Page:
Anglo tapes have damaged Ireland’s reputation - Kenny
German chancellor Angela Merkel says she regards information disclosed in tapes with contempt
“But the point is when you speak to people who have been affected by the carry of these people that’s where the rage and the anger and the frustration is so evident,” he said.
“As I said for people who worked the system, who controlled the system, who were the system they have a lot to answer for. I can’t comment on the outcome of any court cases that may emerge, that will be followed through, that’s a matter independently for the courts.
“But I do think that between this and then there is the need for an opportunity for the parliamentary system and for the elected politicians now to be able to have an opportunity for people to speak their minds and speak the truth.”
Earlier Minister for Public Expenditure Brendan Howlin said there was no reason why politicians and others centrally involved in the bank guarantee should not give evidence to an inquiry in a public forum this year.
“For those people to be required to swear an oath and answer questions truthfully before the Irish parliament I think will be a huge advance.”
He also rejected Fianna Fáil leader Mícheál Martin’s claim that a parliamentary inquiry could not be unbiased, saying “some people will want to kick this down the road as far as possible”.
Last night the German leader said the disrespectful tone towards the wider society appeared to be a common problem in the banking community - in Ireland, Germany and elsewhere.
“I have nothing but contempt for this,” she said. “The tone seems to be similar across all banks.
“It is for us a huge challenge to convince people who get up every day and every day do their work and always pay their taxes, do everything, even show solidarity with other people who are weaker. All of this is destroyed by that and so I have nothing but contempt for that,” she said.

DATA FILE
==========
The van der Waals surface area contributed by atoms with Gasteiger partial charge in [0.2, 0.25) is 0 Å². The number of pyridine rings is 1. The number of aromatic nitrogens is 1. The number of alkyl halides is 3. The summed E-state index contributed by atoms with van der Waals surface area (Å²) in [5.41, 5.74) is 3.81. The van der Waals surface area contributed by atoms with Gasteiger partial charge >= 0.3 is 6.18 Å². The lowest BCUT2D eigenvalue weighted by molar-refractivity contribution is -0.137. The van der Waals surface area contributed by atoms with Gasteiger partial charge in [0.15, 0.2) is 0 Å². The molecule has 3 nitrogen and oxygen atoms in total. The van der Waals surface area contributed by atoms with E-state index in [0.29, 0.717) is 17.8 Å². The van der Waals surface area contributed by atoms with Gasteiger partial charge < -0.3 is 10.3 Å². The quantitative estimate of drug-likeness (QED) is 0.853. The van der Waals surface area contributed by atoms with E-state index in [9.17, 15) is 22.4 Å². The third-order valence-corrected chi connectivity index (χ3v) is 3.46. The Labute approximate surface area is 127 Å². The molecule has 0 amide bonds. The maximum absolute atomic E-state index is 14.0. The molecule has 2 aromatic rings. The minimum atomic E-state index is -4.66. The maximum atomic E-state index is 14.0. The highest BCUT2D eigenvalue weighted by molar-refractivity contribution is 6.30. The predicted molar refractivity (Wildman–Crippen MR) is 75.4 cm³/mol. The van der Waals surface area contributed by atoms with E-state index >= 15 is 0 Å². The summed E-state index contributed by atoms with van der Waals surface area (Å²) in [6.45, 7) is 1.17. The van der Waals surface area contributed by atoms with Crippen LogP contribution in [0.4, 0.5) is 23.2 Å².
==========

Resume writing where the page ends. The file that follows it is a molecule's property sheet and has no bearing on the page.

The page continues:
“For people who go to work every day and earn their money, it is very, very difficult to understand, if at all.”
Transcripts of telephone conversations from 2008, published by the Irish Independent, between bankers at Anglo Irish Bank have caused outrage in Ireland and beyond in recent days.
The German media has reacted badly to excerpts of the Anglo tapes mocking Germans and singing “Deutschland Uber Alles”.
In the tapes senior executives at Anglo made light of the Irish government’s decision at the height of the global financial crisis to guarantee their liabilities and talk about demanding “moolah” - slang for money - from the Central Bank.
The Bild tabloid put the story on its front page on Wednesday under the headline: “Broke Bankers Mocked German customers”. “It is a real damage to democracy...for everything we work for,” she said.
Chancellor Merkel drew parallels between the Anglo Irish Bank tapes and “The Raspberry Kingdom”, a play running in Berlin based on post-crisis interviews with bankers in Frankfurt, Dublin and other capitals.
The government offered a blanket guarantee to all Irish banks, including Anglo in 2008 to keep them operating.